Regional Economic Development Not just for Businesses
The following is the official Kapiti Coast Chamber of Commerce’s response to last week’s Kapiti News article ‘Farmers don’t get benefits from rates" on Wednesday 25 May 2016.
Regional Economic Development: Not just for Businesses
26 May 2016, Kapiti Coast – The Kapiti Coast Chamber of Commerce was encouraged by the challenge to respond to last week’s “Farmers don’t get benefits from rates” article.
Economic development is a subject that doesn’t receive the attention or airtime it deserves, and to see engagement and debate on this subject is a positive step forward for our community.
At the heart of the article was the view that farmers and other landowners do not benefit from economic development, and the argument was put forward that these activities should be funded by a rating system targeted at businesses who would directly benefit.
To respond to this appropriately, we need to agree on what Economic Development is in order to see who receives the benefit from it.
What is Economic Development?
Economic development can be defined as efforts that seek to improve the economic well-being and quality of life for a community by creating and/or retaining jobs and supporting or growing incomes and the tax base.
According to the World Bank, “Local Economic Development offers local government, the private and not-for-profit sectors, and local communities the opportunity to work together to improve the local economy. It focuses on enhancing competitiveness, increasing sustainable growth and ensuring that growth is inclusive”. Business growth is part of economic development, but so is investment in infrastructure, technology and education, amongst other things.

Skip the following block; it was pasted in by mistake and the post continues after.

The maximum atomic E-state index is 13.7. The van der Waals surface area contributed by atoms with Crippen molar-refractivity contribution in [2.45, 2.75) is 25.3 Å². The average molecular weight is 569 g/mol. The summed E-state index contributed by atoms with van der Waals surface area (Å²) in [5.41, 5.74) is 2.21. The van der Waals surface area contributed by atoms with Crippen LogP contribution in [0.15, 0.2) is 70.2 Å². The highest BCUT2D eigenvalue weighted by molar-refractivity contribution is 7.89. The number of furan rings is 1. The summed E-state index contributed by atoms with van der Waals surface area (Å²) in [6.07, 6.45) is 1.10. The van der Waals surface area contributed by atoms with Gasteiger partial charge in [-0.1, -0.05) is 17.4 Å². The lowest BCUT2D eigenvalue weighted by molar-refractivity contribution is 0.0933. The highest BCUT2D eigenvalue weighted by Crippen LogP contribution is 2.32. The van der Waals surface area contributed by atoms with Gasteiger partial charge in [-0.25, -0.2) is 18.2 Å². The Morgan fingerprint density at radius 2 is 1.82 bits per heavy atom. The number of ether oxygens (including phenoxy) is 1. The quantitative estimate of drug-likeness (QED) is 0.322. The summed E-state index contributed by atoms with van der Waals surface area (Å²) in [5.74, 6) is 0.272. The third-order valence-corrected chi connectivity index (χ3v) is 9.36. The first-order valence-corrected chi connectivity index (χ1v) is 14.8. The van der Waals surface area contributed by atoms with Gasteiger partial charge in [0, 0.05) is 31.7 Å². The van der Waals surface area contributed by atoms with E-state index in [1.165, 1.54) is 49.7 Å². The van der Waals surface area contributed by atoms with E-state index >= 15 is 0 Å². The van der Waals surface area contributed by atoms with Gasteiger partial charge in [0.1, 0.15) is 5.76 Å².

We can see from this definition that everyone in our community benefits from economic development, including farmers and their families.
What does Economic Development look like in Kapiti?
The aim of the Kapiti District Economic Development Strategy adopted by Council last year, is a “thriving economy, vibrant culture, diverse community”. The specific goals of the strategy are: improved GDP growth, improved household income, a balanced population demographic and business demographic, and more people living and working locally in higher skilled jobs. Economic development has far reaching benefits throughout the community, everybody profits from economic development, not just businesses.
What does the Chamber think about the proposed targeted rates?
In our view, implementing a targeted business rate in Kapiti is not practical. A targeted business rate would be imposed on owners of commercial property, but there are many businesses in Kapiti who operate from home or online who would not be caught by such a rate.
We could also argue that there should be targeted local and regional rates for farmers and landowners to cover all rural costs, such as for rural road maintenance and flood protection. If we are going to adopt a ‘user pays’ approach to Council services, farmers would surely come out worse; so indeed would local residents who use heavily subsidised services such as libraries and swimming pools.
That’s not to say that this was a silly suggestion. As stated, this subject needs further debate and input from all segments of the community to come up with a practical solution.
Where to from here?
Kapiti is poised for growth. We have a highly strategic location which will be further enhanced by the new Expressway and Transmission Gully. Our population is projected to increase markedly over the next twenty years. However, if we are to achieve our full potential, we must work collaboratively.
We need to hear the views and opinions of our community and invite you to share these with our local Economic Development Group chaired by Councillor Gavin Welsh.
You can find out more about Kapiti’s Local Economic Development Strategy online at the Kapiti Coast District Council website, click here.
You can also express your views directly to the Economic Development Group by emailing: email@example.com